But now, true believers think a monument in Warwickshire’s St. Mary’s Church, built by Fulke Greville, may hold some proof of his connection to Shakespeare.

And this time they may have something, because a recent radar scan of the monument shows that three box-like objects lie within it.  Speculation is rife that they may contain manuscripts, such as a play in Shakespeare’s hand.

Researchers hope to explore the monument again within weeks using a device with a small video camera called an endoscope.  

Greensboro Public Library naturally has a large collection of Shakespeare’s plays and poems, as well as many books about him.  And these latter works include several on the authorship controversy, such as:  The Man Who was William Shakespeare by Peter Sammartino; The Mysterious William Shakespeare:  The Myth and the Reality by Charlton Ogburn; Who was Shakespeare?:  A New Enquiry by H. Amphlett; The Shakespeare Claimants; A Critical Survey of the Four Principal Theories Concerning the Authorship of the Shakespearean Plays by H.N. Gibson; and The Shakespearean Ciphers Examined; An Analysis of Cryptographic Systems Used as Evidence that Some Author Other than William Shakespeare Wrote the Plays Commonly Attributed to Him, by William F. Friedman & Elizabeth S. Friedman.

Nature Photography Contest at the Library

We’ve had lots of winter weather recently, and Spring may not seem close at hand, but here at the Kathleen Clay Branch we’ve already made plans for our annual Earth Day Celebration on April 10th. As part of the celebration we feature a Nature Photography Contest, and this year we’re opening it up to all grades, Kindergarten through 12th. The only requirement for the photographs is that they should depict nature in Guilford County.

The deadline for submissions is March 17th, and you must deliver your photo to the Kathleen Clay Branch between 6 pm and 9 pm. To enter the contest, put a 4×6 photo in a sealed envelope along with an index card including the student’s name, address, telephone number, school, and grade level.  Also include a title for the photo, and the location in Guilford County where you shot it. Deliver your photograph early, because only the first hundred photos in each category (Elementary, Middle, and High School) will be accepted! (For more information about Earth Day and detailed rules for the contest, see the library website.)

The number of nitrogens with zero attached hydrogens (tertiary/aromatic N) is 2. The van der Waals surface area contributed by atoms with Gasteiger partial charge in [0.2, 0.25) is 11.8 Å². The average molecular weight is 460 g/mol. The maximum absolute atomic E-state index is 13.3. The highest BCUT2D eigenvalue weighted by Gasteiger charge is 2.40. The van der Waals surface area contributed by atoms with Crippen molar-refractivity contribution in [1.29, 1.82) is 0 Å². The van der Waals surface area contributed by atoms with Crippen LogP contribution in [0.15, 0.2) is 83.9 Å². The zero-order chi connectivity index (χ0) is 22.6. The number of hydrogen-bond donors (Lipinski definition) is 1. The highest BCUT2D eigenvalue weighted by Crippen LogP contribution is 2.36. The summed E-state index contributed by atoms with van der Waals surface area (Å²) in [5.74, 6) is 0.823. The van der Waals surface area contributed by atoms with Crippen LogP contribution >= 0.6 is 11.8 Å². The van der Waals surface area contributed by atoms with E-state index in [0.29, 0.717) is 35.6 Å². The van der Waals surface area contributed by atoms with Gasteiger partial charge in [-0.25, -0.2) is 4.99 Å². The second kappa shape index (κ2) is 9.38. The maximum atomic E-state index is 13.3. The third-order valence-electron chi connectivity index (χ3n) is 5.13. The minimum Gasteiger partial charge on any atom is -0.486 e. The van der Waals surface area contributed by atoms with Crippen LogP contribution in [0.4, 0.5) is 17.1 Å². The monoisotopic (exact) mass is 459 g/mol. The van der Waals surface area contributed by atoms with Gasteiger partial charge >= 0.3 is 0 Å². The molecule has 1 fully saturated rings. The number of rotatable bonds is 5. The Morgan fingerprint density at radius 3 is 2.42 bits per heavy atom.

When our Earth Day celebration rolls around on April 10th, we will put all the photos on display, and the contest winners will be those who receive the most votes. So come by between 1 pm and 4 pm to vote for your favorite, and encourage your friends to come as well! There will be prizes for the first and second place winners in each age category.

If you’re looking for inspiration or help with your technique, check out some of these books that we have at the library: National Audubon Society Guide to Nature Photography, The Magic of Digital Nature Photography by Rob Sheppard; Galen Rowell : a retrospective  compiled by the Sierra Club, Hugh Morton, North Carolina Photographer, Carolina Nature : a Photographer’s View of the Natural World in the Carolinas by Eric Horan,  John Shaw’s Nature Photography Field Guide, and Essential Skills for Nature Photography by Cub Kahn.

Iran Says It’s a “Nuclear State”

In a speech today marking the anniversary of the 1979 Islamic Revolution, Iranian President Mahmoud Ahmadinajad declared his country had produced its first batch of uranium enriched to a higher level and that Iran could now claim to be a “nuclear state.”

Though the level of enrichment is said not to meet requirements for a bomb, and Ahmadinejad continues to insist that Iran’s intentions are peaceful, the move has led the U.S. and France to threaten a new round of sanctions.

Supposedly, the Iranians want the enriched uranium for a research reactor which would produce medical isotopes to treat cancer.  But much of the international community — especially the U.S., Israel and Europe — see uranium enrichment as a critical step on the slippery slope towards weaponization.